Car Restoration Made EZ

Car Restoration Made EZ

by | Apr 18, 1989

Do you have too much money and free time, but not enough aggravation and frustration? Then do what I did: restore an old car. Car restoration is the perfect hobby for people who aren’t smart enough to avoid getting stuck in endless expensive projects, people like you. If you’re like me (and I usually am), you’ll need to think long and hard about  whether  to  restore  a  car  or simply spend all your spare time in your garage smashing your fingers on rusted bolts and periodically throwing hundred dollar bills through a sewer grate. Since it’s pretty much a tossup, mull it over only until you spot an old car you simply must have. The best place to see on of these cars is in a magazine  that  caters  to  the  hobby, such as Cool Old Cars You Will Never Even  Get  To  Sit  In,  Illustrated  in which you will find the object of your lust: the woman in the Black Velvet Whiskey ad. But turning now to the glossy car photos, you see the car of your dreams, immaculately restored, chrome gleaming, paint Shining, with the car’s owner just  out of the frame screaming “Aaahhh! I see a FINGER­ PRINT! Who touched my car?!” and getting spittle all over his straitjacket.

The first step in car restoration  is finding a car to restore. The easiest place is your neighbor’s driveway; it’s close and if you get it at night the car will be free. I used this method for my first restoration and now have a mint ’83 Chevette to show for my effort. (WARNING:  Taking  any car  but  a Chevette  could  result  in  an  angry neighbor and/ or prosecution.) But let us suppose that the car of your dreams is, say, a 1957 BMW Isetta Coupe. The best place to find a car such as this is the classified ads (also called “want ads” even though by definition they are listing things people no longer want).

Turn to the classification for “BMW,” or the classification for “Purebred Gerbils,” or the classification for “Help Wanted: Dreamers Completely Out of Touch With Reality”; it doesn’t really matter because you’re never going to find it, and if you did it would be in Florida and cost almost as much. Get real, pal.

Instead, 1 think you should restore the kind of car I did, a 1962 Studebaker Gran Turismo Hawk, for a couple rea­ sons: 1) It’s a beautiful timeless design with good performance that will turn heads everywhere you go (especially if you choose to repaint it in one of the original color schemes such as Retina Damaging Pink, or Intestinal Infec­ tion Yellow). 2) After you hopelessly botch your 1962 Studebaker Gran Turismo Hawk, mine will be worth that much more.

The first car restoration skill to acquire is deciphering the old-car-for­ sale ad. Here is an example ad with the translation in brackets: ’48 Borgward 135 billion original miles. Clean, [left out in the rain] minimal rust, [rocker panels can be used to grate cheese], all original, [even the oil], cherry, [like “mint,”  “cream  puff,”  “classic,”  or “good mileage,” a meaningless term] attracts attention [of cops, for defec­tive equipment citations] rebuilt engine, [rings replaced and valve covers re­ painted] good paint [bad paint] and interior [back seat is rodent commune] needs TLC, [Time and Lots of Cash]. can   deliver ,   [can not   be   driven] $2000/ o.b.o. [first fool with  $800 is stuck with this rolling block of oxide].

After finding your future dream car, you must skillfully negotiate to get the best possible price because the value of an old car is very subjective and is really only worth what someone is wil­ ling to pay. Perhaps the following dia­logue will offer a constructive example of this traditionally American form of haggling:

OLD CAR OWNER: “.. . and also repacked the wheel bearings every six miles since the car was new using only imported extra virgin olive oil and bees’ wax, and I flossed the radiator every summer, and I always disinfected every passenger before they got in, so I think it’s worth the $3500 I’m asking, especially since it only has 1200 miles on it and was always kept in the den wrapped  in shawl.”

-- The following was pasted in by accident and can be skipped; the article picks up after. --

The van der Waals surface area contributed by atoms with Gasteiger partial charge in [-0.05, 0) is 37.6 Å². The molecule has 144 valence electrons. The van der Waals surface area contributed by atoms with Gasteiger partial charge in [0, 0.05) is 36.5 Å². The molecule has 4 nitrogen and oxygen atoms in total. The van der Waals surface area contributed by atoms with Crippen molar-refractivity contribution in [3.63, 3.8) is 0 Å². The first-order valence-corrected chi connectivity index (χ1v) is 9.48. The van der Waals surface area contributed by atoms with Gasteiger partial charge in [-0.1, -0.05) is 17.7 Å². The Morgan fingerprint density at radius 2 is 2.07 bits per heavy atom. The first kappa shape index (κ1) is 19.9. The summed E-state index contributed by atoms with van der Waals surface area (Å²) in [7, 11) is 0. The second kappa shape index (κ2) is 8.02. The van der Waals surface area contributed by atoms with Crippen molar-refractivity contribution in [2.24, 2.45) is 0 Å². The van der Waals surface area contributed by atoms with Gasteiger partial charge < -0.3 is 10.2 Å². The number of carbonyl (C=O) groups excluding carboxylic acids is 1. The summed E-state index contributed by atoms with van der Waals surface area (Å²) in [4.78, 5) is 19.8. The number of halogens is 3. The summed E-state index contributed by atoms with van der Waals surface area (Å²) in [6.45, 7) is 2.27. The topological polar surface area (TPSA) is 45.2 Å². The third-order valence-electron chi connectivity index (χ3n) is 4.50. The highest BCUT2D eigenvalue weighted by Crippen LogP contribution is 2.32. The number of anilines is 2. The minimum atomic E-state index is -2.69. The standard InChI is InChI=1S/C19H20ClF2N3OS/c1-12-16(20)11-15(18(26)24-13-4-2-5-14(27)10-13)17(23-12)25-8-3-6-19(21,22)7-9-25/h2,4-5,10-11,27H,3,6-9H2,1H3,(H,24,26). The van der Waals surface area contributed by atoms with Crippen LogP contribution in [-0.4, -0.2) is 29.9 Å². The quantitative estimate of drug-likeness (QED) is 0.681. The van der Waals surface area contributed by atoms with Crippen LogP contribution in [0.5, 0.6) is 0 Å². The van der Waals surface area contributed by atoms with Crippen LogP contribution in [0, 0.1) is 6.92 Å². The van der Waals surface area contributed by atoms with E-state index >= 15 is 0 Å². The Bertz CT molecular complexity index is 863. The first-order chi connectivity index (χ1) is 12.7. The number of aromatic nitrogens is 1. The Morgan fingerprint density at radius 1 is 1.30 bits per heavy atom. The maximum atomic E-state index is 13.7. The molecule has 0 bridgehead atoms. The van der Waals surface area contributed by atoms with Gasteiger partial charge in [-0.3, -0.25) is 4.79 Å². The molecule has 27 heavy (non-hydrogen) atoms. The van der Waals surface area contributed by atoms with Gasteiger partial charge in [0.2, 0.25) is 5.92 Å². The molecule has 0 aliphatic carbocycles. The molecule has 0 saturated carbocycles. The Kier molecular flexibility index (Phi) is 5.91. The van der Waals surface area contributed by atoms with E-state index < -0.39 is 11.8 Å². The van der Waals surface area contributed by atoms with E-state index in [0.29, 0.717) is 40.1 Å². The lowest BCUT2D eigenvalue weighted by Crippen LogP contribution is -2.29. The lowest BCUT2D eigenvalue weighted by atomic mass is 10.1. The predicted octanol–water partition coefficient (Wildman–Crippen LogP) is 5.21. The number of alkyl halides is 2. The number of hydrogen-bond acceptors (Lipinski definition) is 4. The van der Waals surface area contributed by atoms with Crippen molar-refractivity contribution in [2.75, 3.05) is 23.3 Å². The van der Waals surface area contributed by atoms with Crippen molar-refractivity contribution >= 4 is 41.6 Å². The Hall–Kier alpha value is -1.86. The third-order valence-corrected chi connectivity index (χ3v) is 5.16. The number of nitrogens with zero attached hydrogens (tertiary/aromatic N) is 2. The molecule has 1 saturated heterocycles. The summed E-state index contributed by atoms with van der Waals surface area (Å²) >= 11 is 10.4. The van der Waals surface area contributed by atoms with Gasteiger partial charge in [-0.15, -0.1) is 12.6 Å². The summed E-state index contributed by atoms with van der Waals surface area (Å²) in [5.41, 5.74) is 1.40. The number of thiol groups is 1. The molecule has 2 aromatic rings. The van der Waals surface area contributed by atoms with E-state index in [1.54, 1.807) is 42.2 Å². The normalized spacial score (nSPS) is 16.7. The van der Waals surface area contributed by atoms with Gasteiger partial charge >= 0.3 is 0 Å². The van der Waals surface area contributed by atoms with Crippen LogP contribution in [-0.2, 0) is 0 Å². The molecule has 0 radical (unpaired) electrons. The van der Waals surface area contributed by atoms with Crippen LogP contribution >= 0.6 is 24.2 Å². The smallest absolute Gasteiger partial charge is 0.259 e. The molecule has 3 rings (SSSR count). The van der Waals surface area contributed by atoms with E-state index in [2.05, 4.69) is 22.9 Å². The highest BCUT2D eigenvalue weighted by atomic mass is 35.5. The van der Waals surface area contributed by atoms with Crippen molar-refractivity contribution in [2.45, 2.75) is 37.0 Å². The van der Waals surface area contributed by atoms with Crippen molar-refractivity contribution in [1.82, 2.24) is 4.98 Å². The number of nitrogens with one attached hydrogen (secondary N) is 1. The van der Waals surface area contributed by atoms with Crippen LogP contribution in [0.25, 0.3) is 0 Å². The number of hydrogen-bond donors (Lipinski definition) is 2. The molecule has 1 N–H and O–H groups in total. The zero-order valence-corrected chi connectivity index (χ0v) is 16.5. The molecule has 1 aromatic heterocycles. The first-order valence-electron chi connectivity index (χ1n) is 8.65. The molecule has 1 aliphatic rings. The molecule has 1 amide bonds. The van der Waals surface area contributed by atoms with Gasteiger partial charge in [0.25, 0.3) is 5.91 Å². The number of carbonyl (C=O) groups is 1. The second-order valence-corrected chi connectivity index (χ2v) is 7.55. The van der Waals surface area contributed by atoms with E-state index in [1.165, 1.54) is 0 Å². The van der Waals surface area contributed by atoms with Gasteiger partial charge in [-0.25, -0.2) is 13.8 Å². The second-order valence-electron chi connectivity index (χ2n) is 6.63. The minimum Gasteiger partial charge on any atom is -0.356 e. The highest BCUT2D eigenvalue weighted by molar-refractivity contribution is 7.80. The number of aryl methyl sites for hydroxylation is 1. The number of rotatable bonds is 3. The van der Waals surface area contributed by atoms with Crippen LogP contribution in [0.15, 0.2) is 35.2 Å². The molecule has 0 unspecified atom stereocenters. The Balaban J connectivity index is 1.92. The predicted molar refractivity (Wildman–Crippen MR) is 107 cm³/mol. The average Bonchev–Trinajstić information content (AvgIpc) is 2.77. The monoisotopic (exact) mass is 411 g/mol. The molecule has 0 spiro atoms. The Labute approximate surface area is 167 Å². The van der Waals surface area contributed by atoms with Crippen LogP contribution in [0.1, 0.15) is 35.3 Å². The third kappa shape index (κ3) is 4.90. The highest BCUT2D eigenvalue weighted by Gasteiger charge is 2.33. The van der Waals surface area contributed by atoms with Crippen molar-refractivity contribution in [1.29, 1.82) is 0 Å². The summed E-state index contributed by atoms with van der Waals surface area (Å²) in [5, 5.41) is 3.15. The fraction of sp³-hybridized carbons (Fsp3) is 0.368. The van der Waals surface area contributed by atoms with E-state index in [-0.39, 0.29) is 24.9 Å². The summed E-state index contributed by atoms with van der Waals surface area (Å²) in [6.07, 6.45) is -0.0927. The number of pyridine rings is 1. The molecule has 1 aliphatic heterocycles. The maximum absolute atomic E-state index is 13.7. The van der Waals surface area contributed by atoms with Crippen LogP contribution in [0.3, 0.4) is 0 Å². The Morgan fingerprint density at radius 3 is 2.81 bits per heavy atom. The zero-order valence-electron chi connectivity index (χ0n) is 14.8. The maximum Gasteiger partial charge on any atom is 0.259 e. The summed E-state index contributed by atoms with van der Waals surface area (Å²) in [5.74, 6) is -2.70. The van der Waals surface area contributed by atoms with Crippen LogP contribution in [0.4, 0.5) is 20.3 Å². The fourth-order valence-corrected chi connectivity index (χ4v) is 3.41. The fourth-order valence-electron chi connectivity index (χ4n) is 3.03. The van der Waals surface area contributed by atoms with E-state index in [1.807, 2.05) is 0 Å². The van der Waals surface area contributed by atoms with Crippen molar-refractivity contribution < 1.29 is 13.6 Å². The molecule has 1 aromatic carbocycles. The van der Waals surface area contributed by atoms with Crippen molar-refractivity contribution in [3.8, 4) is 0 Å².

ME: “Hmmmm . . . I suppose you thought I would n’t notice that the clock does not work, eh? Not only that, the right rear tire is underinflated. I’ll give you $18.75 for it.”

OLD  CAR  OWNER : “Sold.  I’ll even throw in the Paris-Dakkar Enduro Race trophies it won.”

ME: “And the rodents in the back seat?”


The first few days after you bring your car home will see a flurry of activ­ity, most of it caused by your neigh­ bors building fences to block the aging hulk from their sight. Do not be dis­ couraged; few fences are so high that you cannot discard useless old car parts over them, and your neighbors will be the first to sing your praises when you finally finish resurrecting your beautiful machine, assuming they are young  and  in  good  health  when you begin the project.

Before beginning any actual work , you should have a plan , which pro­vides oxygen and pleasing scenery, but will require water and fertilizer. Oops. That’s a plant; I meant you should have a plan, which, when it comes to allocating your limited resources of time and money, is even more worth­ less than a plant, so don’t bother. Just remember this simple formula: Take your best guess at how m uch some part will cost, then double it; take your best guess at how long a task will take, then triple it. In each case, multiply your final answer by the number of beers you had while making the guesses. Then write your estimates down and save them so at the end of t he project you can see how close you came and laugh and laugh and laugh u ntil tears roll down your face and bead up on your now permanently greasy hands.

Now it’s time to begin the actual restoration, so roll up your sleeves and perhaps your pant legs and begin tak­ ing apart the entire car, so that each piece can be painstakingly cleaned, refurbished, and misplaced, taking care to make drawings of complicated things like the engine so that you will be able to put it all back together again. I’ll wait here while you do this . . .

Finished? What you should have now is stripped d own car carcass, ready for body work or hauling to the n e ar es t I nd i a n r e s e r v a t i o n for employ me nt as a lawn ornament. (Hahaha, just kidd ing our Native American bret hren, who I’m sure can take ajoke and would have no desire to trash the next ’62 Studebaker Hawk they see. They make lousy yard deco­ r a t i o n s a n y w ay – j u s t ask m y neighbors).